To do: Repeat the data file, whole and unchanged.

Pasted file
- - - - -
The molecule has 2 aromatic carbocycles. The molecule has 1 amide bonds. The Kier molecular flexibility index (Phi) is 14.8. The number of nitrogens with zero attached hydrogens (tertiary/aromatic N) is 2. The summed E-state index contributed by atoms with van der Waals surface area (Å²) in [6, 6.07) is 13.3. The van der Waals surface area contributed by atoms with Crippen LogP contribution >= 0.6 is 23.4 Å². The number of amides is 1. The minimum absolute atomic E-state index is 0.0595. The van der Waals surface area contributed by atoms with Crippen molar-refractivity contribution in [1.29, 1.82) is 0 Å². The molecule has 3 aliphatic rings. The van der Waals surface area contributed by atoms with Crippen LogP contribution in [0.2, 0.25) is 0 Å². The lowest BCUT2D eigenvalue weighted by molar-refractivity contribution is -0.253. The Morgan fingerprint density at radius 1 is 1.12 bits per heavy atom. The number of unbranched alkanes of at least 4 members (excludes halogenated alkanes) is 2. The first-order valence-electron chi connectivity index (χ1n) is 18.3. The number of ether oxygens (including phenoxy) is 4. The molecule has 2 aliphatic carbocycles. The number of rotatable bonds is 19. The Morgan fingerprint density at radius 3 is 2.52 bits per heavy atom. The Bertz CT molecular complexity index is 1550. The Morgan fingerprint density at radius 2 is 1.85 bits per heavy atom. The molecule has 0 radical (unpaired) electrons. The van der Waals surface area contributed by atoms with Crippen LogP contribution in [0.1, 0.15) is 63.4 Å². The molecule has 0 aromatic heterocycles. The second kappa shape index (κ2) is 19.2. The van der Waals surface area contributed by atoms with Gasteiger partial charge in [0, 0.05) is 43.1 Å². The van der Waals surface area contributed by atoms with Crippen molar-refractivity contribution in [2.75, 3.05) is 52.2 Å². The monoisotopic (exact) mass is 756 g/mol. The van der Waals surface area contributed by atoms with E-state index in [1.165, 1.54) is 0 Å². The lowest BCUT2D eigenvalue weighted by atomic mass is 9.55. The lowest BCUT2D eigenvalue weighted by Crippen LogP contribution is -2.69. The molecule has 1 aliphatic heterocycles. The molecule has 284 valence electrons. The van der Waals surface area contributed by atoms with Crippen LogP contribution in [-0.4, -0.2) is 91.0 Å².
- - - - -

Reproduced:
The molecule has 2 aromatic carbocycles. The molecule has 1 amide bonds. The Kier molecular flexibility index (Phi) is 14.8. The number of nitrogens with zero attached hydrogens (tertiary/aromatic N) is 2. The summed E-state index contributed by atoms with van der Waals surface area (Å²) in [6, 6.07) is 13.3. The van der Waals surface area contributed by atoms with Crippen LogP contribution >= 0.6 is 23.4 Å². The number of amides is 1. The minimum absolute atomic E-state index is 0.0595. The van der Waals surface area contributed by atoms with Crippen molar-refractivity contribution in [1.29, 1.82) is 0 Å². The molecule has 3 aliphatic rings. The van der Waals surface area contributed by atoms with Crippen LogP contribution in [0.2, 0.25) is 0 Å². The lowest BCUT2D eigenvalue weighted by molar-refractivity contribution is -0.253. The Morgan fingerprint density at radius 1 is 1.12 bits per heavy atom. The number of unbranched alkanes of at least 4 members (excludes halogenated alkanes) is 2. The first-order valence-electron chi connectivity index (χ1n) is 18.3. The number of ether oxygens (including phenoxy) is 4. The molecule has 2 aliphatic carbocycles. The number of rotatable bonds is 19. The Morgan fingerprint density at radius 3 is 2.52 bits per heavy atom. The Bertz CT molecular complexity index is 1550. The Morgan fingerprint density at radius 2 is 1.85 bits per heavy atom. The molecule has 0 radical (unpaired) electrons. The van der Waals surface area contributed by atoms with Crippen LogP contribution in [0.1, 0.15) is 63.4 Å². The molecule has 0 aromatic heterocycles. The second kappa shape index (κ2) is 19.2. The van der Waals surface area contributed by atoms with Gasteiger partial charge in [0, 0.05) is 43.1 Å². The van der Waals surface area contributed by atoms with Crippen molar-refractivity contribution in [2.75, 3.05) is 52.2 Å². The monoisotopic (exact) mass is 756 g/mol. The van der Waals surface area contributed by atoms with E-state index in [1.165, 1.54) is 0 Å². The lowest BCUT2D eigenvalue weighted by atomic mass is 9.55. The lowest BCUT2D eigenvalue weighted by Crippen LogP contribution is -2.69. The molecule has 1 aliphatic heterocycles. The molecule has 284 valence electrons. The van der Waals surface area contributed by atoms with Crippen LogP contribution in [-0.4, -0.2) is 91.0 Å².